Sri Lanka is committed to establishing a National Single Window (NSW) for international trade as a policy priority, with the support of the private sector. A NSW allows exporters and importers to submit documents at a single location or entry point, to fulfil all trade-related regulatory requirements, thereby facilitating cross-border trade.
While Sri Lanka is still at the preparatory stage of a NSW project lifecycle, it is important to consider the different options for its operational model as soon as possible. A policy decision in this regard will help determine the sources of funding for the project, its implementation, budget and fees to be charged for the services provided by the NSW operator.
A specialised government agency, government corporation or public-private partnership (PPP) should be explored as possible options for the NSW operator. The operator will be responsible for every step, from obtaining and establishing the technology and infrastructure, to the management, operation and provision of services through the NSW.
One option for Sri Lanka is to hand over the NSW operations to a specialised government agency. This could be an existing government agency or an entirely new entity established by the government.
Relying on an existing government agency (for example, the Customs) as the operator is a common practice among the existing NSWs in the Asia-Pacific region (see chart). For example, the operator of the Philippines NSW is the Bureau of Customs, which deals with the customs processes required for the export and import trade. This approach is attractive because the Customs are often advanced in terms of IT resources and skills, have an independent budget and control all trade transactions.
The challenge is to ensure the participation of other government agencies in the NSW that will not only cater to improving the efficiency of the Customs clearance process but also to fulfil the objectives of other agencies.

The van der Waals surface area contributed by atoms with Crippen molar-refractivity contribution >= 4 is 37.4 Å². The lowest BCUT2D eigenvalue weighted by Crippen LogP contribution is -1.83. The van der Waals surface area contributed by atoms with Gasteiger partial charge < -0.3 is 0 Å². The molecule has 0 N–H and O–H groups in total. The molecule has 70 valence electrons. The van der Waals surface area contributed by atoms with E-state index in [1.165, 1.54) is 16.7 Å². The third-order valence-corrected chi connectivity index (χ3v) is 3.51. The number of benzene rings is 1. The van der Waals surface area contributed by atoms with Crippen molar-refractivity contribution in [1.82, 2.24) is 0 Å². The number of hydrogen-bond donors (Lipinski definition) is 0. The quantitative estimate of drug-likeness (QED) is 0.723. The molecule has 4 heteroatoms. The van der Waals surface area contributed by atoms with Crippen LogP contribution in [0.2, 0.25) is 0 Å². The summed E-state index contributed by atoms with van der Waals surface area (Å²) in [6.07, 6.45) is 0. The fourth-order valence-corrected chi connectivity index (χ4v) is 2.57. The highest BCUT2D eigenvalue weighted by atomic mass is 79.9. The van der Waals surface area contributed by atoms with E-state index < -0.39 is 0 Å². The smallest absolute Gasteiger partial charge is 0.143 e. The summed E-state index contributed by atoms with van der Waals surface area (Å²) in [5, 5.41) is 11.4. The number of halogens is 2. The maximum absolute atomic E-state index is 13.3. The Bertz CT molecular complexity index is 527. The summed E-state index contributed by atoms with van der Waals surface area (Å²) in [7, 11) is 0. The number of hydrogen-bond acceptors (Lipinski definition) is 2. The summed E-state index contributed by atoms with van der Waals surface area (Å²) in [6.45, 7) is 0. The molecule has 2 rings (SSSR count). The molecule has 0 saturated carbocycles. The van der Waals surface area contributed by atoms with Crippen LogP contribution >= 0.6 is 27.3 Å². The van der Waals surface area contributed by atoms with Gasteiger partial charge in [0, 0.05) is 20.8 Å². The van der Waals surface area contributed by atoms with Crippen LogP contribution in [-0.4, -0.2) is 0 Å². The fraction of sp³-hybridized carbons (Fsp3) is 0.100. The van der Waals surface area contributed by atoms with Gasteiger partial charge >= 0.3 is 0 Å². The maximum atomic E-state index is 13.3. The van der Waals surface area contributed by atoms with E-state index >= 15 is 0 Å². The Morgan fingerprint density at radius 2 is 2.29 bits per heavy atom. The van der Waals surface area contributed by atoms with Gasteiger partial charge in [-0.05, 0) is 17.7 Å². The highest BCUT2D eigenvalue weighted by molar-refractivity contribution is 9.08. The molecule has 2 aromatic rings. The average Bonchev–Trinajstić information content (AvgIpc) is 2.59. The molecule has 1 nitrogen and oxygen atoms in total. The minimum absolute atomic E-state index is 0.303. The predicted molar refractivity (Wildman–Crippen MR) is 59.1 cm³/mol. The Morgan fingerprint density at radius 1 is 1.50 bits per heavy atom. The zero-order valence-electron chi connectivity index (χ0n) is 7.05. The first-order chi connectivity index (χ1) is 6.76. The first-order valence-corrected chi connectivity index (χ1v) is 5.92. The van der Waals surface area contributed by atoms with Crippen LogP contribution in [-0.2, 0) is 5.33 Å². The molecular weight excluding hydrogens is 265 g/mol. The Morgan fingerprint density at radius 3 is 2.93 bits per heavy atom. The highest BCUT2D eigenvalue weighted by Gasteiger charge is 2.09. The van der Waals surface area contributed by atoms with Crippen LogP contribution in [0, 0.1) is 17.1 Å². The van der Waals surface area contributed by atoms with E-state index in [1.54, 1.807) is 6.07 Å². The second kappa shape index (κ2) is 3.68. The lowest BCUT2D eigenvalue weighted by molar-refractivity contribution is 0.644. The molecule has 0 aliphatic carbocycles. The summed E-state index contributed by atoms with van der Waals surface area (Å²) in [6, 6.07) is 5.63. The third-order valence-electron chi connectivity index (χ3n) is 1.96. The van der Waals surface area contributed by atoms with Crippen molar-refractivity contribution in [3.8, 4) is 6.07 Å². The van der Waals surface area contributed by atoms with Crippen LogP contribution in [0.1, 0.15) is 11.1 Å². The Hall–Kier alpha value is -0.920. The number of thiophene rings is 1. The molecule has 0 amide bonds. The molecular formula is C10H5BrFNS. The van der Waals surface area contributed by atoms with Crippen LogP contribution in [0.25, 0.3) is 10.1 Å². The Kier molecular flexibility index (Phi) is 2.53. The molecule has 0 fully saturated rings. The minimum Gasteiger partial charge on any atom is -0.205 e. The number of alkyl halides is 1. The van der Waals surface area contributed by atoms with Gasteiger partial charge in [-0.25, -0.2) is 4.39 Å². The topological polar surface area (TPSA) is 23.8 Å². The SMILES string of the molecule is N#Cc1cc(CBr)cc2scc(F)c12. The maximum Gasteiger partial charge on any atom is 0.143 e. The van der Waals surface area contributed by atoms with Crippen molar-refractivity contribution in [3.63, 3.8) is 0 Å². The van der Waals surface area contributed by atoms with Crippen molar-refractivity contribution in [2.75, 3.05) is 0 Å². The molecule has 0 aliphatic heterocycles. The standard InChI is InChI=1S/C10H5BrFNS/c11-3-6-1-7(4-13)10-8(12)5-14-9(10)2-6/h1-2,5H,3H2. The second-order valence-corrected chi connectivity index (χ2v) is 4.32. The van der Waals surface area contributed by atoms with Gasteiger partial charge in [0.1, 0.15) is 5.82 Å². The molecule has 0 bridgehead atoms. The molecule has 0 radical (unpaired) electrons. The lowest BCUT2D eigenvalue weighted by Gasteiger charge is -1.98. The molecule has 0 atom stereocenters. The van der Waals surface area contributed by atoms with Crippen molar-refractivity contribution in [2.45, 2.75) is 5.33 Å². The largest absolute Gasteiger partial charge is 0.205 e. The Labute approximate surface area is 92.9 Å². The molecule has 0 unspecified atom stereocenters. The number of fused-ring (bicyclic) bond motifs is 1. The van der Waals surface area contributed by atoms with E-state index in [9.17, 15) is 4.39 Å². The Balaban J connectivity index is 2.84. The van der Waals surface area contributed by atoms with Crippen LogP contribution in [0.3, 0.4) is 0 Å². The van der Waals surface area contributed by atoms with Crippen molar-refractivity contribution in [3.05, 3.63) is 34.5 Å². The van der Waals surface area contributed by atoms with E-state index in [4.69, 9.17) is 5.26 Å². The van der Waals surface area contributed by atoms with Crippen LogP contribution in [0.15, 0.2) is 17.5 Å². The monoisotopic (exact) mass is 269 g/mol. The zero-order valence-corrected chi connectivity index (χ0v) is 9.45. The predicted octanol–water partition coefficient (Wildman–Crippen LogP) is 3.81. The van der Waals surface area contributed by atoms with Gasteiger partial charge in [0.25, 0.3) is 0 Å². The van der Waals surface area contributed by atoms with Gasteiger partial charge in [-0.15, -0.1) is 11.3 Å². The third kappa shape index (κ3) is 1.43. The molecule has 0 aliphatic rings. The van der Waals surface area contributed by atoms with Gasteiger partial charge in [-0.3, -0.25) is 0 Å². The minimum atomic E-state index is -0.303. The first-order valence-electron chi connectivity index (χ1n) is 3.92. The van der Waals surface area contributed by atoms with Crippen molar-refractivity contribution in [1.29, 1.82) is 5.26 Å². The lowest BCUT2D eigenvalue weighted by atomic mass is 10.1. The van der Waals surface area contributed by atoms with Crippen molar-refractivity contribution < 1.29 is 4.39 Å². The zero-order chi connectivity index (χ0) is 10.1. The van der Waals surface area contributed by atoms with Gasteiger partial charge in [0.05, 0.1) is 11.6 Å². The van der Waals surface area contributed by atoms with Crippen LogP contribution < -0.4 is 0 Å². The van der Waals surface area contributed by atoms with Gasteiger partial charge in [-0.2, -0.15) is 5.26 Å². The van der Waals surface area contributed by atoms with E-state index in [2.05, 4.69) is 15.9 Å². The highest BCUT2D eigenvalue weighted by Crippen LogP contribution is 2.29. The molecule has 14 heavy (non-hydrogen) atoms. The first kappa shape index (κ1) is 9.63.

Alternatively, a new and neutral agency could be set up. However, this is not a popular option, given that it potentially requires additional resources and time for its creation.
Another possibility is to establish a government corporation, whereby the operator is similar to a private sector company, except that the government will own it. Again, this can be an existing entity or an entirely new corporation created just for the NSW operations. For example, a dedicated government corporation called the ‘INSW Operating Agency’ is established in Indonesia.
In the case of a government agency or corporation, the funding for the implementation, operation and evolution of the NSW is provided solely by the government and/or the donor. The Philippines National Single Window (PNSW) is a fully government-funded project and is free to all registered users. The only costs involved are the agency charges for insurance permits, licenses and clearances. In Indonesia, the government funds the NSW, including its building and operation. There is no usage fee as all costs are covered by the government.
While the government may want to fund the NSW project to improve the business environment, a major risk lies in the possible absence of adequate resources to upgrade the operation. This situation can adversely impact the performance of the NSW. Very often, donors support the implementation of the NSW, while the government provides funding for its operation. However, donors can come on board ultimately to upgrade the NSW.